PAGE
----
2. Applicability

    Second, consider how your project will be used when placing your design. For beaded clothing, you don’t want to sit on bulky beads. Even beads on the back of a garment can poke when sitting in a chair. Comfort is still important.

  3. Shrinkage

    Third, take shrinkage into account. Fabric shrinks from two sources in beading, natural shrinkage of fabric when being cleaned and shrinkage from tension on the beading thread. Please preshrink fabric if you ever intend to clean it after, even if you plan on dry-cleaning. Chemicals can change beads. Be certain to leave wide margins around large or heavily beaded pieces so the pattern for the fabric piece can be re-marked after beading is completed. Overall designs should be beaded before the pieces are cut from the fabric. Small areas of beading, such as fringes and trims, can be applied after the garment is completed. Appliqués are stitched separately from a project. This way, fabric shrinkage due to tension on the beading thread is limited to the appliqué backing. If the garment is later damaged the appliqués can be removed.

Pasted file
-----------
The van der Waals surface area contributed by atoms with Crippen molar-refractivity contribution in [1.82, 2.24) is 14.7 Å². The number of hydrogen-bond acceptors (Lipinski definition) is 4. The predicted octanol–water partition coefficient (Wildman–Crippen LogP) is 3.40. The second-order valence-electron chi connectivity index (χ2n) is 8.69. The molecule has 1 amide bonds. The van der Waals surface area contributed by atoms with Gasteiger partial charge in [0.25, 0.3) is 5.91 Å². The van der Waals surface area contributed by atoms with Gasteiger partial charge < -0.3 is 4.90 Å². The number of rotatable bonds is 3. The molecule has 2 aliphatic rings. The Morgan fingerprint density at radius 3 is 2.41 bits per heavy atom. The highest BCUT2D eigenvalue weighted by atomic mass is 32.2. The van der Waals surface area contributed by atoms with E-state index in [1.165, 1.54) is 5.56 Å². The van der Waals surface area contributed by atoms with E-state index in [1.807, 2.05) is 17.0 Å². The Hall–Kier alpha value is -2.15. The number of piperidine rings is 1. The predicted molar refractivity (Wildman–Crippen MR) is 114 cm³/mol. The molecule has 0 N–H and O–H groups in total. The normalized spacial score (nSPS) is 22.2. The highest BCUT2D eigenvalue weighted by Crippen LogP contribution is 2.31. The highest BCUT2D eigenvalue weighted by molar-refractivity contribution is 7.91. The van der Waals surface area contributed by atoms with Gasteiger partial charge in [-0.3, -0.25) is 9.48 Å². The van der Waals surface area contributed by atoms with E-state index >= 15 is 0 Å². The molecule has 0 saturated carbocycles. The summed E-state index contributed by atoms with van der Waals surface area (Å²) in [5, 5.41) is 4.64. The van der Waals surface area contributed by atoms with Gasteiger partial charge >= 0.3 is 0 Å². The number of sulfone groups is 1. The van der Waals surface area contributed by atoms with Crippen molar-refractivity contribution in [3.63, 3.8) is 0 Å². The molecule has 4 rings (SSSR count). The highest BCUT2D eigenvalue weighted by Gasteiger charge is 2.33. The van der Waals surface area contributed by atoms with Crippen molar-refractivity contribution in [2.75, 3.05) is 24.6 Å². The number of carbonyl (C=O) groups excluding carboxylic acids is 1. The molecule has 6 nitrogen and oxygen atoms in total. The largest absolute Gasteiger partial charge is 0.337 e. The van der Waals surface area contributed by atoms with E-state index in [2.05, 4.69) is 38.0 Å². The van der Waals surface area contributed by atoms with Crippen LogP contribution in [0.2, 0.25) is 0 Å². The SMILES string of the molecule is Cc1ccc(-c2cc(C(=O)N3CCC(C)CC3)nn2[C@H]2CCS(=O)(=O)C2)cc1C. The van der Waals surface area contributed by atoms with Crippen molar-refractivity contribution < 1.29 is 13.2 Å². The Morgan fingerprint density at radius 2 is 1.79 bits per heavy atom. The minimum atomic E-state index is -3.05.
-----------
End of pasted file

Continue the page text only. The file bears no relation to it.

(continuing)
4. Support

    Fourth, beadwork needs a lot of support. Underline the beading fabric with a second layer of firmly woven fabric if necessary. Line your beadwork to save snagging the underlying threads. Remember to shrink that fabric too. If beads on a garment make one section heavier than another, the garment may rotate on the body. You may need to add dress-makers weights (invisibly) to balance the weight. They can be added in the hem like drapes. Use woven interfacings. Fusible interfacings don’t work as well with beads. On napped fabrics, use small pieces (or bead size pieces) under beaded motifs or the beads themselves, to keep small beads from sinking into the fabric. Light padding of a beaded appliqué makes a great difference.